Since the middle of October the Romanian government woke up to the reality around it: funding will be more expansive, if you find it. It has tried to push for some capital control (force banks to keep their current exposure in Romania) but it has not worked. The latest idea, which is in fact an old re-heated one, is to sell government bonds to Romanian citizens.
The media picked it up and it went shopping for views from “independent” economists/analysts. The one that caught my eye belongs to the Chief Economist of Raiffeisen Bank and Head of The Fiscal Council. By the way, can he be both and how do we know when he speaks as one or the other? Nevertheless, here is a link to his opinion in Romanian. The essence of his message is that: selling bonds directly to households is a very good idea from any angle you look at it. Well, maybe on paper. Let’s see how this would work.
Before I go further I have to say that I am disappointed. Not in the political figures endorsing the idea but in the professional. To me, embracing such a proposal as a solution shows that how the monetary system works is not understood in Romania.
As I wrote a bit much, here is the punch line: it is the same money supply, so selling to households directly will not improve your funding costs.
If you still want to read I go through few examples below. .
The Ministry of Finance (MF) announces an issue of bonds for a 3 year maturity. What do you think that demand would be from that? One possibility is to look at the amount of deposits in the banking sector for that maturity. Don’t bother, I’ll tell you: is zero. And the situation is similar for maturities above one year. In fact, most of the retail money are kept in deposits with maturities lower than 6 months. Thus, theoretically the MF could find a source of funding but would not improve its poor management of debt financing.
Now, let’s look at the yields offered by MF for maturities up to one year. They are close to but below 7%. What is the interest offered on deposits by local banks? I just looked at the main bank in Romania and their interest rate ranges from 5.2 for a 1 month deposit to 6.20 for a 12 months one. Obviously, the term deposit is not the best substitute (different flexibility for example) for a t-bill but it will do for this fast analysis. Also, some banks will pay more for RON deposits depending on their liquidity situation. But for the sake of argument we assume all banks pay similar interest rates for RON liquidity. Thus, based on yields it looks like there might be some funds available for the MF.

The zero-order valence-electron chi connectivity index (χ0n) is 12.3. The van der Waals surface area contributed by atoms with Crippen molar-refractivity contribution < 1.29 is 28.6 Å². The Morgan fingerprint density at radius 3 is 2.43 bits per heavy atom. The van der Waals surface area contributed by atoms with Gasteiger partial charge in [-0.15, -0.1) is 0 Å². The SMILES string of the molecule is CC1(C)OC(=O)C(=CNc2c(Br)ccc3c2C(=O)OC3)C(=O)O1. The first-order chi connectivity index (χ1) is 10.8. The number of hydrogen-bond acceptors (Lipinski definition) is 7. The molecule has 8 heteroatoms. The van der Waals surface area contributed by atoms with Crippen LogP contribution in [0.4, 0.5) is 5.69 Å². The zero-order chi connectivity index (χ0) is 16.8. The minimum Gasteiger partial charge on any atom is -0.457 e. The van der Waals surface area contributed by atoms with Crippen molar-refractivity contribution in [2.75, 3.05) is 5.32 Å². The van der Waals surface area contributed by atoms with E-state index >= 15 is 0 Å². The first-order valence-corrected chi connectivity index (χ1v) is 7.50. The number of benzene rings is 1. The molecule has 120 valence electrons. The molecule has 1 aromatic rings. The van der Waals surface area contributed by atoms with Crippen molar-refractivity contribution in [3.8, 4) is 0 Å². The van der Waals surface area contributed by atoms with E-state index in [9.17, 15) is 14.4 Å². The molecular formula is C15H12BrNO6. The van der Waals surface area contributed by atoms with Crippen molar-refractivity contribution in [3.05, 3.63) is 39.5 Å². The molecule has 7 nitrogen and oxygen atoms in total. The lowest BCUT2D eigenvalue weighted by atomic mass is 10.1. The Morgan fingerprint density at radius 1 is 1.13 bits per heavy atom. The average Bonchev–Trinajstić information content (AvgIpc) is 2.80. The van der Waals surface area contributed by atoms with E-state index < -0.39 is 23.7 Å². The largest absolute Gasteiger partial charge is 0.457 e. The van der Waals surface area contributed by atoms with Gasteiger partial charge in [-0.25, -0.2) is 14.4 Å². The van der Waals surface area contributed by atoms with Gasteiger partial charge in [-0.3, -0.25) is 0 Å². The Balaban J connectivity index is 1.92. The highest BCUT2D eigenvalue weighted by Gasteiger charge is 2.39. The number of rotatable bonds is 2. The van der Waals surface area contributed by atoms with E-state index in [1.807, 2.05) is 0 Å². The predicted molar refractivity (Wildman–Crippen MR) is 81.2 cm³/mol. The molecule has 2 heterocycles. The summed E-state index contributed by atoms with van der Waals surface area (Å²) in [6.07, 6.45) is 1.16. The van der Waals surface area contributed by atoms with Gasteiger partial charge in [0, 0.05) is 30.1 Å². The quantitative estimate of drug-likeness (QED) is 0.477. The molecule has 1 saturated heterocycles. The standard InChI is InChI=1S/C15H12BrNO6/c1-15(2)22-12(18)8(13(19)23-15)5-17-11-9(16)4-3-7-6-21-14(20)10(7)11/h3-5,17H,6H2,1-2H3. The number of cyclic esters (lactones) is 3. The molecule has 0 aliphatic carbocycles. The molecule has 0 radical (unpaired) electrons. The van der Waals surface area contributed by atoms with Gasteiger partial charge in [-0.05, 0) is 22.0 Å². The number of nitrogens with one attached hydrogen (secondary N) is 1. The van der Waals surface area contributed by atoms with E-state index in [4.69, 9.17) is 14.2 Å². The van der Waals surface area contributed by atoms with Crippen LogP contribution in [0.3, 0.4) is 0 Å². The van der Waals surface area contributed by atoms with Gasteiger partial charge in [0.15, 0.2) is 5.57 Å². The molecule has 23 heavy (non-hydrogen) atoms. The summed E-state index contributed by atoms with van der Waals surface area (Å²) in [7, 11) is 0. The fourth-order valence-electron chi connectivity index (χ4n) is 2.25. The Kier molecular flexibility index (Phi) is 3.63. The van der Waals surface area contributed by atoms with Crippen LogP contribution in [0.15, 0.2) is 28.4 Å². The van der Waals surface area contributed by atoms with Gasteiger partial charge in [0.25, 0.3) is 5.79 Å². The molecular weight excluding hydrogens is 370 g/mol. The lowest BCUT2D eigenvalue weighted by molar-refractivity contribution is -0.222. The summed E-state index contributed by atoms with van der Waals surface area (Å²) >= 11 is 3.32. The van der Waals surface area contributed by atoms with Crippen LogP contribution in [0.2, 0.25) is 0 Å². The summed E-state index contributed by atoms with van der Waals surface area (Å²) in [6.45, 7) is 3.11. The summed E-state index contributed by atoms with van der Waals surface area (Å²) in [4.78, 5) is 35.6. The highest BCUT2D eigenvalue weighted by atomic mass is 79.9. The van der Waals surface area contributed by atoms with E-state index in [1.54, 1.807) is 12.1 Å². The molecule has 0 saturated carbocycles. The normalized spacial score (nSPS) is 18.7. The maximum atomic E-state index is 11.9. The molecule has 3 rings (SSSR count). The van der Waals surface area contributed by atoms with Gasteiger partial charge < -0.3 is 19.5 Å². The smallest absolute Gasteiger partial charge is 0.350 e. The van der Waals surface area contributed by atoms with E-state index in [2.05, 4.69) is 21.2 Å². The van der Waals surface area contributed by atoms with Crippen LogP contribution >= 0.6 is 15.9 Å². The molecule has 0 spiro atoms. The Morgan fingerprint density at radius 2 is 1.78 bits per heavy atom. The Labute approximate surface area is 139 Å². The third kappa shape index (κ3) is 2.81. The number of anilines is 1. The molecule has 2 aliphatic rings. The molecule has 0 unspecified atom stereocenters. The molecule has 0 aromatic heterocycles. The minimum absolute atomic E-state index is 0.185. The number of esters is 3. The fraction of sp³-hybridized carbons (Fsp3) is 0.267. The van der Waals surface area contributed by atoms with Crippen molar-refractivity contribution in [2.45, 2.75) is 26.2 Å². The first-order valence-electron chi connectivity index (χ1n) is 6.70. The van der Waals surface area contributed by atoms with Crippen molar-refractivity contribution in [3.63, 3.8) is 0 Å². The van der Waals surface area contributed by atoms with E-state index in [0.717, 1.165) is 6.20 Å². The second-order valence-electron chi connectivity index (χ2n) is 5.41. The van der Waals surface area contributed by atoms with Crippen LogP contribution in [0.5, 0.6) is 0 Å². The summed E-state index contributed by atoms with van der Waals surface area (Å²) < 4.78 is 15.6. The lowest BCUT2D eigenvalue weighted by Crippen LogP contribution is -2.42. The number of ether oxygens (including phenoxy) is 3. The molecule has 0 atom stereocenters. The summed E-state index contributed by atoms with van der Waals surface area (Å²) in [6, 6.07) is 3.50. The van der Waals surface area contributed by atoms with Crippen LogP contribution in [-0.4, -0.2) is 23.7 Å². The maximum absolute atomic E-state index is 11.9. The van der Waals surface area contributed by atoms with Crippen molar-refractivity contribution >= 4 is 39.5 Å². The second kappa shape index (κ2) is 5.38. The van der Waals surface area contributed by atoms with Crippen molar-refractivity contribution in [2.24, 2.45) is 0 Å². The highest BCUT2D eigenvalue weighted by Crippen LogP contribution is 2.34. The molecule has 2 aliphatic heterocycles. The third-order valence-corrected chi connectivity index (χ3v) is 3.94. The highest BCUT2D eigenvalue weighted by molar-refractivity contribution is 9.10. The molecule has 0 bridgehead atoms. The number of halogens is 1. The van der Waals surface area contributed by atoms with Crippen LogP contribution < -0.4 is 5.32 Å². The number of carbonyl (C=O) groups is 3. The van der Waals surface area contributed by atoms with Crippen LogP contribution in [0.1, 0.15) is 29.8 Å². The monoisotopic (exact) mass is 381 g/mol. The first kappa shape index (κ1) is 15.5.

However, these money are already in term deposits at those banks. Taking them out will mean that people will lose the interest rate. Thus, to make it worthwhile either the MF will have to do a great timing job and issue bonds when most of those deposits mature or it has to pay a premium to cover the interest loss. To make things even simpler, I only focus on the money already in the banking sector. I do not believe future disposable income will be any help here. In fact, we should discount by 25% the amount available in deposits at banks as it might be used by households for current expenditure.
Assume now all of the hurdles I mention are passed. Then, it looks like if the MF pays the same interest to households as it did for banks there might be some validity to this idea. Still, there is one more thing.
The households will take their money out of the banks and buy bonds. This money will go to the MF which will pay bills. This way money will get back in the system but unfortunately not in the same distribution as before. This means that some banks that do not have accounts with MF for paying pensions or salaries for state employees will have to raise interest rates to keep/attract savings. In fact, I guarantee you that banks will increase interest rates for RON liquidity the moment the MF will announce bond issues for households. This is the case of perfect foresight and it would be highly inefficient for them to wait. Why wait to pay more in the future when you can lock your savings for a bit more today?
As you can see, the idea might sound good but as usual only if you do not think about implications and implementation. I do not expect the president to understand this but I expect more from “independent” analysts/economists. Just because we want to change the owners of our bonds it does not mean more money are magically showing up. The money banks use to buy bonds are the money people deposit with them. It is the same money!!! The only authority that can increase or decrease the money supply is the NBR and they should not increase it to finance the budget deficit.